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Arellano v. Stewart

United States District Court, E.D. Michigan, Southern Division

September 13, 2017

Diane Arellano, Petitioner,
v.
Anthony Stewart, Respondent. Diane Arellano, Petitioner,
v.
Anthony Stewart, Respondent.

          Patricia T. Morris, United States Magistrate Judge

          ORDER DISMISSING CASE NUMBER 2:17-CV-12133, GRANTING THE MOTION FOR A STAY IN CASE NUMBER 2:17-CV-12206, AND CLOSING CASE NUMBER 2:17-CV-12206

          GERSHWIN A. DRAIN, United States District Judge

         I. Introduction

         These matters come before the Court on two habeas corpus cases filed by Diane Arellano (“Arellano” or “Petitioner”). On June 28, 2017, Petitioner filed a “Memorandum of Law in Support of Motion to Expand Record.” Arellano v. Stewart, 17-cv-12133, (E.D. Mich. Jun. 28, 2017), Dkt. No. 1 (“Arellano I”). Because the memorandum appeared to challenge Petitioner's first-degree murder conviction, the memorandum was treated as a habeas corpus petition and assigned case number 2:17-cv-12133.

         On June 30, 2017, Arellano filed a habeas corpus petition, along with the filing fee and a motion for a stay. Arellano v. Stewart, 17-cv-12206, (E.D. Mich. June 30, 2017), Dkt. Nos. 1-3 (“Arellano II”). This petition was treated as a new case and assigned case number 2:17-cv-12206.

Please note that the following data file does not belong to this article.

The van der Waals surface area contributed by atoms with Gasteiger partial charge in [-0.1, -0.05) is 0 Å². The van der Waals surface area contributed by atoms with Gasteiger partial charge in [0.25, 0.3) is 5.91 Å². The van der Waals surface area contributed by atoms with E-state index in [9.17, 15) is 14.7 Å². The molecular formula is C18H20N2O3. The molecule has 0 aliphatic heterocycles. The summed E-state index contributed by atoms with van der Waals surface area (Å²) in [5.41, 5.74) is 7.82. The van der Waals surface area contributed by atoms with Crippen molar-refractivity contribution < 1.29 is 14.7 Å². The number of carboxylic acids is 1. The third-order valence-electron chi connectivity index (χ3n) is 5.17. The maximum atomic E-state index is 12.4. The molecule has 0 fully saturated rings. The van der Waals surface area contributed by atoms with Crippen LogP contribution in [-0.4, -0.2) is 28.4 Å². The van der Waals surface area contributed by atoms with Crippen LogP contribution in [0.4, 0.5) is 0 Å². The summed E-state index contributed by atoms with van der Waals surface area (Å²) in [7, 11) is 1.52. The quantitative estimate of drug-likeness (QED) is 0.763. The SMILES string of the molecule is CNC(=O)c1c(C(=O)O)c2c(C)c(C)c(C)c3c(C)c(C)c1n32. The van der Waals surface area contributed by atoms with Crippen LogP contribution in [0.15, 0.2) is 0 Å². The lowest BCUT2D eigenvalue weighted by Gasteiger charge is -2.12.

In her habeas petition, Arellano outlines that in 2014 she was convicted of first-degree murder and possession of a firearm during the commission of a felony, and sentenced to life imprisonment without the possibility of parole. Id. at Dkt. No. 1 (Pg. ID 1). The Michigan Court of Appeals affirmed her convictions, see People v. Arellano, No. 322886, 2015 WL 7370072 (Mich. Ct. App. Nov. 19, 2015), and on June 28, 2016, the Michigan Supreme Court denied leave to appeal. See People v. Arellano, 499 Mich. 969, 880 N.W.2d 578 (Mich. 2016).

         Arellano's habeas petition contains only one ground for relief: that the officer in charge of her state criminal case improperly invaded the province of the jury. Arellano II, 17-cv-12206, Dkt. No. 1, p. 5 (Pg. ID 5). On May 29, 2017, however, Petitioner allegedly filed a motion for relief from judgment in the state courts in which she raised several claims regarding her trial and her appellate attorneys, and the police and prosecutor. Id. at p. 7 (Pg. ID 7). She also asserted her innocence as to the crimes for which she is incarcerated. Id. at p. 3 (Pg. ID 3). The state trial court denied Petitioner's motion, and her appeal from the trial court's decision is pending in the Michigan Court of Appeals. Id. at pp. 3-4 (Pg. ID 3-4). In Arellano's motion for a stay presently before the Court, she asks the Court to hold her petition in abeyance until the state courts have concluded their review of her post-conviction motion. Id. at Dkt. No. 2, p. 1-2 (Pg. ID 1-2).